The overall purpose of this preparatory course textbook is to help students familiarize with some terms and some basic concepts they will find later in the Human Anatomy and Physiology I course.
The organization and functioning of the human organism generally is discussed in terms of different levels of increasing complexity, from the smallest building blocks to the entire body. This Anatomy and Physiology preparatory course covers the foundations on the chemical level, and a basic introduction to cellular level, organ level, and organ system levels. There is also an introduction to homeostasis at the beginning.
The exercises in this laboratory manual are designed to engage students in hand-on activities that reinforce their understanding of the microbial world. Topics covered include: staining and microscopy, metabolic testing, physical and chemical control of microorganisms, and immunology. The target audience is primarily students preparing for a career in the health sciences, however many of the topics would be appropriate for a general microbiology course as well.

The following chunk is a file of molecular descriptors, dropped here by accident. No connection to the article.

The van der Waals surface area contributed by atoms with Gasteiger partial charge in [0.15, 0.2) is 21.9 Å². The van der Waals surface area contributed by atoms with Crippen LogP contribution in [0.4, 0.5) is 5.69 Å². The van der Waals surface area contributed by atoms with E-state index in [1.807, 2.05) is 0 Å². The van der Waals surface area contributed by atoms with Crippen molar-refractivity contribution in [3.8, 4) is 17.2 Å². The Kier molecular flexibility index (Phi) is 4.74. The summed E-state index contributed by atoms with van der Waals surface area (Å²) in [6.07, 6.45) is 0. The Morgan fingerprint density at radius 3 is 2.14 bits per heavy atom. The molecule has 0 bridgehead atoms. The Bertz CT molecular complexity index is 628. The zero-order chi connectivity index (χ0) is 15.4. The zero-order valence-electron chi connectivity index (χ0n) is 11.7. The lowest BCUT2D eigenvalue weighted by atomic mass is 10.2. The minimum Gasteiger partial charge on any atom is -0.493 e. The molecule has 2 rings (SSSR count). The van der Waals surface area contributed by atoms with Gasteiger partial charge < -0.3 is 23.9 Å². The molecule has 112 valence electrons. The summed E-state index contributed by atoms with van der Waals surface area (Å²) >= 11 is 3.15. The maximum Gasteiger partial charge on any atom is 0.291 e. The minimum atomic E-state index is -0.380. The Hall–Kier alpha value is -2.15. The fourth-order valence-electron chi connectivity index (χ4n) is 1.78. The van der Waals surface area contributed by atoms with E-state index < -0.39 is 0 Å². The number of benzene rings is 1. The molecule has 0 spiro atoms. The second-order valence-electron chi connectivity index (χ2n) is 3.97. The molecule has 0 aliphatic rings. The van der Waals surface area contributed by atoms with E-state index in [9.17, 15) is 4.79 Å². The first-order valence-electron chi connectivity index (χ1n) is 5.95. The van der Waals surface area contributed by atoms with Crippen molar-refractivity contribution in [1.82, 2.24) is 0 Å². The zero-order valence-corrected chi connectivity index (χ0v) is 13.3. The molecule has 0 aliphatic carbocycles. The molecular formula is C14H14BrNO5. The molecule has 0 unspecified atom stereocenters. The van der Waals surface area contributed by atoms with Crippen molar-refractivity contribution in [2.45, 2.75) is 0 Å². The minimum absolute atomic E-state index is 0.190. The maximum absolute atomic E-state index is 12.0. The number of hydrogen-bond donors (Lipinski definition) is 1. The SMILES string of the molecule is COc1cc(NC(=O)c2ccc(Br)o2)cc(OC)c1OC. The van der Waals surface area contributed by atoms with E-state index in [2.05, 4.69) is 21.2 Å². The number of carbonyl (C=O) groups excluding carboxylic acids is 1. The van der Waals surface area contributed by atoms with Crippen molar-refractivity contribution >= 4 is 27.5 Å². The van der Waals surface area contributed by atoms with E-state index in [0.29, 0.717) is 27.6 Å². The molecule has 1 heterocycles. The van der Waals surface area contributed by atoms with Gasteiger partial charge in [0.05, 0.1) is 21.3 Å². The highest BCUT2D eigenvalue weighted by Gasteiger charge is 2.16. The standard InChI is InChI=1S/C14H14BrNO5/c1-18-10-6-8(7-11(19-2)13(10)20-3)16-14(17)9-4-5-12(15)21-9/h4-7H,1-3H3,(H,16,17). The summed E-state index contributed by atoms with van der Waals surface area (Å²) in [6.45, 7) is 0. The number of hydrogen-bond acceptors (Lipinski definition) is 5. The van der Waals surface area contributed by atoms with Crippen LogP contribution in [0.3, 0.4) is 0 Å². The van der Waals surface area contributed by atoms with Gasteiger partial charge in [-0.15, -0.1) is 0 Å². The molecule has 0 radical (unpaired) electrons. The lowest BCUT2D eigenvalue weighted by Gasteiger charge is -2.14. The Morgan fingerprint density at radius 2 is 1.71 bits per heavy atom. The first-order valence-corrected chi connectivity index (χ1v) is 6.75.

This is a tutorial on list comprehensions in Python, suitable for use in an Intro or CS0 course. We also briefly mention set comprehensions and dictionary comprehensions.
This OER material was produced as a result of the CS04ALL CUNY OER project
These are materials that may be used in a CS0 course as a light introduction to machine learning.
The materials are mostly Jupyter notebooks which contain a combination of labwork and lecture notes. There are notebooks on Classification, An Introduction to Numpy, and An Introduction to Pandas.
There are also two assessments that could be assigned to students. One is an essay assignment in which students are asked to read and respond to an article on machine bias. The other is a lab-like exercise in which students use pandas and numpy to extract useful information about subway ridership in NYC. This assignment uses public data provided by NYC concerning entrances and exits at MTA stations.